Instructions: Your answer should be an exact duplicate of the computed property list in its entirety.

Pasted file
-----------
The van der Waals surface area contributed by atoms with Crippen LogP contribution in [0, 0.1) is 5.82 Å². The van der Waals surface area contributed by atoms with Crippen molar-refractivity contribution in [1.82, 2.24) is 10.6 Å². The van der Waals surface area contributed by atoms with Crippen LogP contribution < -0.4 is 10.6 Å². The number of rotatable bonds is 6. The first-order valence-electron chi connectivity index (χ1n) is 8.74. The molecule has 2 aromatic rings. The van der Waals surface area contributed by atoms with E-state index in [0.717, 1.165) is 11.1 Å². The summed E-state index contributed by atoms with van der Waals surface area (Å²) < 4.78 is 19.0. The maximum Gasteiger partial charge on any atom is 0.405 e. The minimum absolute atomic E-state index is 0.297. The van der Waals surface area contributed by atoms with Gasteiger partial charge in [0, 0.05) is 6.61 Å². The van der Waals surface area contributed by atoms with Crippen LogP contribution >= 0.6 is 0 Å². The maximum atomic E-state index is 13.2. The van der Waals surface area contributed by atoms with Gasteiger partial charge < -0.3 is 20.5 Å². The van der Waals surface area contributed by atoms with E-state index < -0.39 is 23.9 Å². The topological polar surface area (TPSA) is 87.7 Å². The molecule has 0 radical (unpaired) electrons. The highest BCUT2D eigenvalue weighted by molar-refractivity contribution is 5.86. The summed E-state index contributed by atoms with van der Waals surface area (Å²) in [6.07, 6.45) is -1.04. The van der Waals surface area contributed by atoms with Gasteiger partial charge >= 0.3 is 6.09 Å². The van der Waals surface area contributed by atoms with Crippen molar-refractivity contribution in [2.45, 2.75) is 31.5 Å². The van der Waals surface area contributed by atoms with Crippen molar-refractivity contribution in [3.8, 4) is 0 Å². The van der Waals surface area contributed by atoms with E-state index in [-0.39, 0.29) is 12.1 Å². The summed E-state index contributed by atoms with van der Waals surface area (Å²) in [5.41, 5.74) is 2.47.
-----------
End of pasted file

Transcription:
The van der Waals surface area contributed by atoms with Crippen LogP contribution in [0, 0.1) is 5.82 Å². The van der Waals surface area contributed by atoms with Crippen molar-refractivity contribution in [1.82, 2.24) is 10.6 Å². The van der Waals surface area contributed by atoms with Crippen LogP contribution < -0.4 is 10.6 Å². The number of rotatable bonds is 6. The first-order valence-electron chi connectivity index (χ1n) is 8.74. The molecule has 2 aromatic rings. The van der Waals surface area contributed by atoms with E-state index in [0.717, 1.165) is 11.1 Å². The summed E-state index contributed by atoms with van der Waals surface area (Å²) < 4.78 is 19.0. The maximum Gasteiger partial charge on any atom is 0.405 e. The minimum absolute atomic E-state index is 0.297. The van der Waals surface area contributed by atoms with Gasteiger partial charge in [0, 0.05) is 6.61 Å². The van der Waals surface area contributed by atoms with Crippen LogP contribution >= 0.6 is 0 Å². The maximum atomic E-state index is 13.2. The van der Waals surface area contributed by atoms with Gasteiger partial charge < -0.3 is 20.5 Å². The van der Waals surface area contributed by atoms with E-state index < -0.39 is 23.9 Å². The topological polar surface area (TPSA) is 87.7 Å². The molecule has 0 radical (unpaired) electrons. The highest BCUT2D eigenvalue weighted by molar-refractivity contribution is 5.86. The summed E-state index contributed by atoms with van der Waals surface area (Å²) in [6.07, 6.45) is -1.04. The van der Waals surface area contributed by atoms with Gasteiger partial charge >= 0.3 is 6.09 Å². The van der Waals surface area contributed by atoms with Crippen molar-refractivity contribution in [2.45, 2.75) is 31.5 Å². The van der Waals surface area contributed by atoms with Crippen molar-refractivity contribution in [3.8, 4) is 0 Å². The van der Waals surface area contributed by atoms with E-state index in [-0.39, 0.29) is 12.1 Å². The summed E-state index contributed by atoms with van der Waals surface area (Å²) in [5.41, 5.74) is 2.47.